With the nomination of Samuel Alito LAW ’75 to the Supreme Court and a challenge to Roe v. Wade inevitable, it’s time to retire some bad arguments and adjust the framework in which we discuss abortion.
Opponents tend to emphasize the fetus’s right to life, while supporters emphasize the mother’s right to control what happens to her body, as if a clear articulation of either is enough to determine abortion’s moral, let alone legal, permissibility. Each side’s claim would have merit without reference to the abortion dispute. If a human fetus were, say, growing in a cabbage patch and its growth cost nothing to anyone, we would agree it has the right not to be killed, and furthermore, to receive everything it needs to live. If a woman contracts a tapeworm, on the other hand, no one doubts her right to remove the parasite, because so long as no one is harmed, she has the right to decide what lives in her body. Both sides, then, ought to discuss abortion’s permissibility as a question of competing rights, not as a question of simply establishing one right on behalf of the fetus or the mother.
Of course, opponents might be willing to admit that abortion is a question of competing rights, only to claim a fetus’s right to life trumps any the mother might have.
Specifically, they argue that an embryo is a human being, so abortion constitutes murder … or, even if an embryo is not a human being at conception, it’s impossible to determine when it becomes one. Better to play it safe and call a fetus a human being at the earliest conceivable opportunity (pun intended). This is a “slippery slope” argument.
As philosopher Judith Thomson demonstrated, the fact that a fetus is a human being does not automatically mean abortion is wrong. The fetus’s right to life, she proposes, consists not in its right to receive whatever it needs to live but rather in its right not to be killed in an active, “unjust” way. There’s something to her reasoning, but it can be extended to absurdity. Isn’t it true that a three-week-old, or even a three year old baby, also makes demands on a woman’s body? Does that give the mother the right to cast the baby out?
I think not.
Thomson wanted to avoid the messy debate over when a fetus can be called a human being, but supporters of abortion must actually address the embryo-is-a-human argument and the danger-of-drawing-a-line argument. As it turns out, both are flawed.
The argument that an embryo is a human being rests on a bit of linguistic and moral legerdemain. It conflates two separate concepts: life and personhood.
An embryo is a life — it is a changing, self-replicating ball of cells that undergoes metabolic processes. But is this all it takes to be a person?
Certainly we consider our personhood to be predicated on more than the mechanics of biology. We are people not because we are a conglomeration of replicating cells, but because we have thoughts, emotions, identities etc.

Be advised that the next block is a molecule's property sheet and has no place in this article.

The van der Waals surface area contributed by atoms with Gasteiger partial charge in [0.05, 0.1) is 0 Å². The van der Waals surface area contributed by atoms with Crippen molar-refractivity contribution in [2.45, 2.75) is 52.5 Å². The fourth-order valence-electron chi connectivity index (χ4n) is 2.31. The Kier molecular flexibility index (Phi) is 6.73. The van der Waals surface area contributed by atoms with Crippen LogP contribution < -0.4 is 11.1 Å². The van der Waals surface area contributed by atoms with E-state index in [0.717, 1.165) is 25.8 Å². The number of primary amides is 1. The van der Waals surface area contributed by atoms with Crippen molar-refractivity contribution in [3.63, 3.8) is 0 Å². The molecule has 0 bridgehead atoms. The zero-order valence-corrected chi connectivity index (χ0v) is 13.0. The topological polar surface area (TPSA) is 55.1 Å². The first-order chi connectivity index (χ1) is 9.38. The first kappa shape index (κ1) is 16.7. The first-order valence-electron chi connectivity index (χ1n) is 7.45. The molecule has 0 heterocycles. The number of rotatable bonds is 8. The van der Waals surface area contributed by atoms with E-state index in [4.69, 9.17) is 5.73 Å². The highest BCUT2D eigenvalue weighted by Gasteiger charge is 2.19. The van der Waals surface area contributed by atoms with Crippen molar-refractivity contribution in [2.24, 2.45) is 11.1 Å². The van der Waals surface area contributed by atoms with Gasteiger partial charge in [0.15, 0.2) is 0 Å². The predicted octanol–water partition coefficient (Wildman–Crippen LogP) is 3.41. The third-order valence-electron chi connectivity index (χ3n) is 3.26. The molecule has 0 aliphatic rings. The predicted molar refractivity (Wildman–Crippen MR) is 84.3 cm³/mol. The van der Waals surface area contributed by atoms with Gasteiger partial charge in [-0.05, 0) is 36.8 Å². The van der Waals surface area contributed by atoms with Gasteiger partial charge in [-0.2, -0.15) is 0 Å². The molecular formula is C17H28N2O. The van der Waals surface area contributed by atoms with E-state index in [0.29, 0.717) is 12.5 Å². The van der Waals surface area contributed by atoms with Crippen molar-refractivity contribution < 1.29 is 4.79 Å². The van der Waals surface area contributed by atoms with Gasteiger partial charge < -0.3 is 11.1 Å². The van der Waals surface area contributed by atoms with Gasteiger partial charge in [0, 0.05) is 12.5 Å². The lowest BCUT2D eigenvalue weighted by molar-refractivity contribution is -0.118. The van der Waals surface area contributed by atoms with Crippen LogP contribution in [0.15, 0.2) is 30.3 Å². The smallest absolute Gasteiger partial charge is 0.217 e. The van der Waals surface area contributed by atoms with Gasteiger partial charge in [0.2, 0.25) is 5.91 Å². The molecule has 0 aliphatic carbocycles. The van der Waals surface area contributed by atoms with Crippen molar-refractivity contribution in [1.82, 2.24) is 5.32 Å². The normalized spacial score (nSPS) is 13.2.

Personhood inheres in our mental activity.
Now, I understand that trying to determine personhood is a dangerous game, but we can avoid the slippery slope by saying that an embryo with no brain or mental activity could not possibly be a person, and leaving it at that. Nor does it matter (at least here) that a human embryo will eventually develop a brain and mental activity. You wouldn’t call an acorn an oak tree, and neither should you call an embryo without distinguishing human features a human. Thus we have a prescription for a totally safe line vis-a-vis morality, and probably legality, on abortion.
Allow it before (but only before) fetal brain development begins. Under such guidelines, abortion does still entail killing, but doesn’t entail or even risk the murder of a person.
Still, opponents of abortion tend to argue a human embryo is special, with full human rights. Though they lump this claim in with the “embryo-is-a-human” argument, I suspect many would support the claim on its own. In what, though, does an embryo’s humanity consist? If you claim it consists in something extraphysical, I cannot dispute you with logic. Such super-scientific or religious reasoning, however, has no place in our courts.
If, on the other hand, you claim an embryo’s humanness consists in something physical, you have nothing left to point to but its DNA. It’s true an embryo’s human DNA is different from any other DNA, but uniqueness alone does not confer special status. A cabbage plant also has unique DNA. A human embryo’s DNA can only be said to be special because that DNA will eventually let the embryo think, feel, create art etc. Certainly it is possible to call the destruction of this embryo, this human-in-potentia, a bad thing, but we should clarify the nature of the crime. Aborting it would be closer to destroying the blueprints of a particularly beautiful building than destroying the building itself, or murdering a person. In order to call abortion morally impermissible (putting aside the legal question for a moment), you must claim that the wrongness of destroying these blueprints overbalances the right done to the mother.
I have not attempted to show that Roe v. Wade was correct, or that abortion should be legal or morally acceptable. I have only sought to counter claims that an embryo is a human being at conception and that designating an embryo as such is the only “safe” way to draw the human-non-human boundary line.
Other lines, I would suggest, may be equally safe, yet more amenable to the mother’s rights.
David Busis is a senior in Timothy Dwight College.